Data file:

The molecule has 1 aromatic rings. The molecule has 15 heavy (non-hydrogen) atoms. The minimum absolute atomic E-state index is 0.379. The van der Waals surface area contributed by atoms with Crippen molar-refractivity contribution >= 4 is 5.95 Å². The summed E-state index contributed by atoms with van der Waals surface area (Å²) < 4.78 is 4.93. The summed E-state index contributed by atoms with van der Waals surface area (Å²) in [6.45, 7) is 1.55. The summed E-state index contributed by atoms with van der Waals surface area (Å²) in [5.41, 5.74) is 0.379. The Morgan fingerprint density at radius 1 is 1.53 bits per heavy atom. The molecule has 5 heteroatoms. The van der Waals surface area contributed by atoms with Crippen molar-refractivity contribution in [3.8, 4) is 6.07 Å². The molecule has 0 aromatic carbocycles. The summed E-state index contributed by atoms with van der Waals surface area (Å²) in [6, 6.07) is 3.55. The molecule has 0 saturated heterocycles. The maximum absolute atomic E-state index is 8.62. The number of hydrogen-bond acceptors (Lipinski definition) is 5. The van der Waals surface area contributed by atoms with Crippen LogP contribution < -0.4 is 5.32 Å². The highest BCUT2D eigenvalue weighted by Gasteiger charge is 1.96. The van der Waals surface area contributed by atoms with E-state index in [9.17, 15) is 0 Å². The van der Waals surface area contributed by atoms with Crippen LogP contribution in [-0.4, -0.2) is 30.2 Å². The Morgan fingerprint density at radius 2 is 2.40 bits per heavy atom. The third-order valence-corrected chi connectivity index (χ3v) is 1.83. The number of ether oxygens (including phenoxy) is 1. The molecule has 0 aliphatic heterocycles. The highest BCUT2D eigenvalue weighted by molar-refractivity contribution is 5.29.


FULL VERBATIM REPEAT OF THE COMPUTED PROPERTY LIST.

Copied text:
The molecule has 1 aromatic rings. The molecule has 15 heavy (non-hydrogen) atoms. The minimum absolute atomic E-state index is 0.379. The van der Waals surface area contributed by atoms with Crippen molar-refractivity contribution >= 4 is 5.95 Å². The summed E-state index contributed by atoms with van der Waals surface area (Å²) < 4.78 is 4.93. The summed E-state index contributed by atoms with van der Waals surface area (Å²) in [6.45, 7) is 1.55. The summed E-state index contributed by atoms with van der Waals surface area (Å²) in [5.41, 5.74) is 0.379. The Morgan fingerprint density at radius 1 is 1.53 bits per heavy atom. The molecule has 5 heteroatoms. The van der Waals surface area contributed by atoms with Crippen molar-refractivity contribution in [3.8, 4) is 6.07 Å². The molecule has 0 aromatic carbocycles. The summed E-state index contributed by atoms with van der Waals surface area (Å²) in [6, 6.07) is 3.55. The molecule has 0 saturated heterocycles. The maximum absolute atomic E-state index is 8.62. The number of hydrogen-bond acceptors (Lipinski definition) is 5. The van der Waals surface area contributed by atoms with Crippen LogP contribution < -0.4 is 5.32 Å². The highest BCUT2D eigenvalue weighted by Gasteiger charge is 1.96. The van der Waals surface area contributed by atoms with E-state index in [9.17, 15) is 0 Å². The van der Waals surface area contributed by atoms with Crippen LogP contribution in [-0.4, -0.2) is 30.2 Å². The Morgan fingerprint density at radius 2 is 2.40 bits per heavy atom. The third-order valence-corrected chi connectivity index (χ3v) is 1.83. The number of ether oxygens (including phenoxy) is 1. The molecule has 0 aliphatic heterocycles. The highest BCUT2D eigenvalue weighted by molar-refractivity contribution is 5.29.